Los Angeles Times (03/10/13) Andy Stern; Carl Camden
In this op-ed by Andy Stern, a senior fellow at Columbia University’s Richman Center, and Carl Camden, president and chief executive officer of Kelly Services, the two argue that we need to raise the minimum wage in order to help lift Americans out of poverty. They point out that currently someone who works full-time making minimum wage and supporting a family of three falls below the federal poverty line. Stern and Camden say that government supports such as the earned income tax credit, food stamps, and Medicaid “mask a job’s true value and set an artificially low wage.” This set-up also teaches low-income workers that their jobs are not valuable. Stern and Camden propose raising the minimum wage, in stages, to $12.50 an hour, which would allow someone working full-time to support a family of three at about 138% of the federal poverty line.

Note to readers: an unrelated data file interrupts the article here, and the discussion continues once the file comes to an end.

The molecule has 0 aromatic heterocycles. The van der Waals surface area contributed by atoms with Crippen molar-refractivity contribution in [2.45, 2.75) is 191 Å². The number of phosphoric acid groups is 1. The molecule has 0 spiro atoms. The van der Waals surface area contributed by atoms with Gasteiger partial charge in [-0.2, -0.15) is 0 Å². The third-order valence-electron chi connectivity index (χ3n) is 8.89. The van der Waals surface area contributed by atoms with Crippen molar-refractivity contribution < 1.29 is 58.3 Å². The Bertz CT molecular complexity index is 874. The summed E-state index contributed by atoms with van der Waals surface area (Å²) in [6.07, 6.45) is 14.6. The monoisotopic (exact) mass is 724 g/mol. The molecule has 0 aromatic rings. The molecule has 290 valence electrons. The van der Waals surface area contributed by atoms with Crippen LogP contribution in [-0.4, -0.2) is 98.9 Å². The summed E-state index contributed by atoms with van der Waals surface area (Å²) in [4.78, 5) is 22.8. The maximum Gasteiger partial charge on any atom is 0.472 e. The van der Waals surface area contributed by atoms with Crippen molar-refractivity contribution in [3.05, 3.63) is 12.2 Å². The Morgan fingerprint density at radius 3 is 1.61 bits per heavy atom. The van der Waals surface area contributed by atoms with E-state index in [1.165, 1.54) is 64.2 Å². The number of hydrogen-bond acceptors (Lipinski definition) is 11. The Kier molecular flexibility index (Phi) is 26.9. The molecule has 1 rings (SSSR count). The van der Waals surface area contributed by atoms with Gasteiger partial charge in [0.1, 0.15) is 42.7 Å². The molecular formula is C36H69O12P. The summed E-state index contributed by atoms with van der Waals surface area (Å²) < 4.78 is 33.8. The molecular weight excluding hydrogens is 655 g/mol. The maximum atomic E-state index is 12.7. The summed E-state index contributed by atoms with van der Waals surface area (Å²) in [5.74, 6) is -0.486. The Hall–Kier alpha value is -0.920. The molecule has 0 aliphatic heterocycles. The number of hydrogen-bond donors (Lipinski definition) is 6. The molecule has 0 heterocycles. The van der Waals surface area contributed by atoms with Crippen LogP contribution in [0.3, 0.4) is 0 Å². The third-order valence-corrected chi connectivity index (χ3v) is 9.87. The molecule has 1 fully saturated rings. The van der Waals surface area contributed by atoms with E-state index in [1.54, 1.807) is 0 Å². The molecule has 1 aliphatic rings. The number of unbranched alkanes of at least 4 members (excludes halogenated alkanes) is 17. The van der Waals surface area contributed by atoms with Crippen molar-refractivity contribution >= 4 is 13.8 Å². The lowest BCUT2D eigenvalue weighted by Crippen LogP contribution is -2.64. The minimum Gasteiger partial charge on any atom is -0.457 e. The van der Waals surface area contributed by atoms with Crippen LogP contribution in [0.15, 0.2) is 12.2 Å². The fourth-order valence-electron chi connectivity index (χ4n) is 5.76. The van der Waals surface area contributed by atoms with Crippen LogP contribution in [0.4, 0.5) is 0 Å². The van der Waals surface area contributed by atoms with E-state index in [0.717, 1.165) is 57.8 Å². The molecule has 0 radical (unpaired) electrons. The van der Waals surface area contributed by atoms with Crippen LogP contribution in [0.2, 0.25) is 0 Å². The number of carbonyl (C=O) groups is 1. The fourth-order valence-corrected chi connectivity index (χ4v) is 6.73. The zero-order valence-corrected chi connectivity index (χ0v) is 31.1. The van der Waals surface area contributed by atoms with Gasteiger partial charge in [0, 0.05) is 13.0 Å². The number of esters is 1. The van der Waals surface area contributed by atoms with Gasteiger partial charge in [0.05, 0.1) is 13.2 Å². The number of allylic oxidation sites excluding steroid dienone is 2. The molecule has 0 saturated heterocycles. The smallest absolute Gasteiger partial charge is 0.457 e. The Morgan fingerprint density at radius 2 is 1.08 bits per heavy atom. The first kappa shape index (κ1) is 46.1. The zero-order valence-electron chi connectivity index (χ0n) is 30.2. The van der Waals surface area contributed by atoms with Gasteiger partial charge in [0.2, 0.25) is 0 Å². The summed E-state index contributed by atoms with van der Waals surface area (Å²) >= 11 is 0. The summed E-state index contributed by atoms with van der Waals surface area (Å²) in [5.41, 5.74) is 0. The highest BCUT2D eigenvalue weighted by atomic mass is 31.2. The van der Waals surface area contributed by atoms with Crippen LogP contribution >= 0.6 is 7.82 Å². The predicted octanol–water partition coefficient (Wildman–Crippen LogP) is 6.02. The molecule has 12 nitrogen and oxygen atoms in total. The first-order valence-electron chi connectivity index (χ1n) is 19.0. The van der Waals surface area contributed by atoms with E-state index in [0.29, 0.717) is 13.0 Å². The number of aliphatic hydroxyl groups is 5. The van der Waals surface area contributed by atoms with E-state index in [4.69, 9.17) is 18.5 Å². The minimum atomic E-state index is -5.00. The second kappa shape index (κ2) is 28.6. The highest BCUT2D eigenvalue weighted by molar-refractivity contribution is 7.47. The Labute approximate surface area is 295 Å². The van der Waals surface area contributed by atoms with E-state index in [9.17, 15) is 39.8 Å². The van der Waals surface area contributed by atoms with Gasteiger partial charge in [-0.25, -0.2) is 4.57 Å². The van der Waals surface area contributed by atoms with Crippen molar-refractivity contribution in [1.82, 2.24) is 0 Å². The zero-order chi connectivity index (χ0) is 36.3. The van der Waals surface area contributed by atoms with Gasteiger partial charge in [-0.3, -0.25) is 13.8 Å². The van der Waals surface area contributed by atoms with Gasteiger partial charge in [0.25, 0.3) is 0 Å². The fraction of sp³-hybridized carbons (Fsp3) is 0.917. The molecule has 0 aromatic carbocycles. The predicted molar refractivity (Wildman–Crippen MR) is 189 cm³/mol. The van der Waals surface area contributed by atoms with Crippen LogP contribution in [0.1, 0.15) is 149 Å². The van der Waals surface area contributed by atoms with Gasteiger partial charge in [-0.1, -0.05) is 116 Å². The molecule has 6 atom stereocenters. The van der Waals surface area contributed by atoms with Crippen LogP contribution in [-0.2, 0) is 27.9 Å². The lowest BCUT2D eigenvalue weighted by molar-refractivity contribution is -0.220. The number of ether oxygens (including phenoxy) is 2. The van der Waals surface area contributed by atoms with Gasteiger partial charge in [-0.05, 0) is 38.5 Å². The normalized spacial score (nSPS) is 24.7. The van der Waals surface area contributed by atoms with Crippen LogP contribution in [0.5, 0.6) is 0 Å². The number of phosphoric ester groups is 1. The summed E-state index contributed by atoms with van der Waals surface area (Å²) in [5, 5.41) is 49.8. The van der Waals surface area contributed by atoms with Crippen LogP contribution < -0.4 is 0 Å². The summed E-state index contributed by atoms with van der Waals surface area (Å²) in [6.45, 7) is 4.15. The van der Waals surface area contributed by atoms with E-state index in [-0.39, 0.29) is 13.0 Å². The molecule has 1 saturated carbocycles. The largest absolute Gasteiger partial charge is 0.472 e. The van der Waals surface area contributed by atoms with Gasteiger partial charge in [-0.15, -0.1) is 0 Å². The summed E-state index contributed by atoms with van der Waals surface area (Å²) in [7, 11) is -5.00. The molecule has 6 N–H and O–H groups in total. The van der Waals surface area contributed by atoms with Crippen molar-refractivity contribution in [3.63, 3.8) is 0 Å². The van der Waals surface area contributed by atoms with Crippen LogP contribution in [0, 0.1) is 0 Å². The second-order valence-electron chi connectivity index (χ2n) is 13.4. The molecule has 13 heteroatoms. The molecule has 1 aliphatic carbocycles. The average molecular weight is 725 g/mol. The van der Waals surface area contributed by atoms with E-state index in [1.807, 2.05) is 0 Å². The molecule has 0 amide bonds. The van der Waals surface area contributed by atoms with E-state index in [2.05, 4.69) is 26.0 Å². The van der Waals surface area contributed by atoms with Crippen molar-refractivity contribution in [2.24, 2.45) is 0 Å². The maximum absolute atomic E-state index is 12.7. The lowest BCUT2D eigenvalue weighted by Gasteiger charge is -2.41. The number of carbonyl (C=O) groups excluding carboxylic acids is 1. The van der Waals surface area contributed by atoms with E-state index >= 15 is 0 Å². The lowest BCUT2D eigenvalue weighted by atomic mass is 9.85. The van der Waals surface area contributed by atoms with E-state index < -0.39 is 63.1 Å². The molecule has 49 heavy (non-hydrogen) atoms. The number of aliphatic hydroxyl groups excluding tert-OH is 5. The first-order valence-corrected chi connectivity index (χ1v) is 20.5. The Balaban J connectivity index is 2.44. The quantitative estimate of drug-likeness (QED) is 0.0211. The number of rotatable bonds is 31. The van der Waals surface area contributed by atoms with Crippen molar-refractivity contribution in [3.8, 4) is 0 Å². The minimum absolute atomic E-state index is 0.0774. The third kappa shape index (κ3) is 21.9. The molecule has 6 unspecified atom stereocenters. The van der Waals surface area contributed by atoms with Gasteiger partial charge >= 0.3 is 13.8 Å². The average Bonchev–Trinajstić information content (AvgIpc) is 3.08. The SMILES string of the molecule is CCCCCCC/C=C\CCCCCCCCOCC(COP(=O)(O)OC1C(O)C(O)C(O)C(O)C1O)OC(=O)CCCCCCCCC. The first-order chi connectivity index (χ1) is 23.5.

Some critics argue that raising the minimum wage destroys jobs, but numerous recent studies show that raising the minimum wage would have almost no effect on employment. And, in fact, paying workers higher wages actually reduces turnover and boosts productivity.
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